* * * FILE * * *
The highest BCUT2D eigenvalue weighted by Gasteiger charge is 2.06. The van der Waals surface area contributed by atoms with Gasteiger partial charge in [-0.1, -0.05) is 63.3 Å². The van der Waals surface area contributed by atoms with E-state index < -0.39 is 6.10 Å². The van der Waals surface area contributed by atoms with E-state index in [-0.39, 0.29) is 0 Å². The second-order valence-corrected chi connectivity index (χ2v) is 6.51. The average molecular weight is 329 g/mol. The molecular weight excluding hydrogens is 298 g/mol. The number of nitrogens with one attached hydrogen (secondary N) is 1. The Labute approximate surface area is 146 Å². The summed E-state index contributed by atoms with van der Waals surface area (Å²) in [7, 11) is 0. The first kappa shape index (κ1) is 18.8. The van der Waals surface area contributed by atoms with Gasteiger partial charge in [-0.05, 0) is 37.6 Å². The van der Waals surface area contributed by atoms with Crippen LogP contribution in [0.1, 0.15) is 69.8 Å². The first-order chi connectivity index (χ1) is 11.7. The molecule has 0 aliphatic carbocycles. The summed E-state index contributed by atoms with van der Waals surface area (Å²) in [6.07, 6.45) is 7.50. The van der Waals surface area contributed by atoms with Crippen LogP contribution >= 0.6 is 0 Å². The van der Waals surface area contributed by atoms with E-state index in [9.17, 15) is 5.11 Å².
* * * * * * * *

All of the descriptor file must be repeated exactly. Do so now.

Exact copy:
The highest BCUT2D eigenvalue weighted by Gasteiger charge is 2.06. The van der Waals surface area contributed by atoms with Gasteiger partial charge in [-0.1, -0.05) is 63.3 Å². The van der Waals surface area contributed by atoms with E-state index < -0.39 is 6.10 Å². The van der Waals surface area contributed by atoms with E-state index in [-0.39, 0.29) is 0 Å². The second-order valence-corrected chi connectivity index (χ2v) is 6.51. The average molecular weight is 329 g/mol. The molecular weight excluding hydrogens is 298 g/mol. The number of nitrogens with one attached hydrogen (secondary N) is 1. The Labute approximate surface area is 146 Å². The summed E-state index contributed by atoms with van der Waals surface area (Å²) in [7, 11) is 0. The first kappa shape index (κ1) is 18.8. The van der Waals surface area contributed by atoms with Gasteiger partial charge in [-0.05, 0) is 37.6 Å². The van der Waals surface area contributed by atoms with Crippen LogP contribution in [0.1, 0.15) is 69.8 Å². The first-order chi connectivity index (χ1) is 11.7. The molecule has 0 aliphatic carbocycles. The summed E-state index contributed by atoms with van der Waals surface area (Å²) in [6.07, 6.45) is 7.50. The van der Waals surface area contributed by atoms with Crippen LogP contribution >= 0.6 is 0 Å². The van der Waals surface area contributed by atoms with E-state index in [9.17, 15) is 5.11 Å².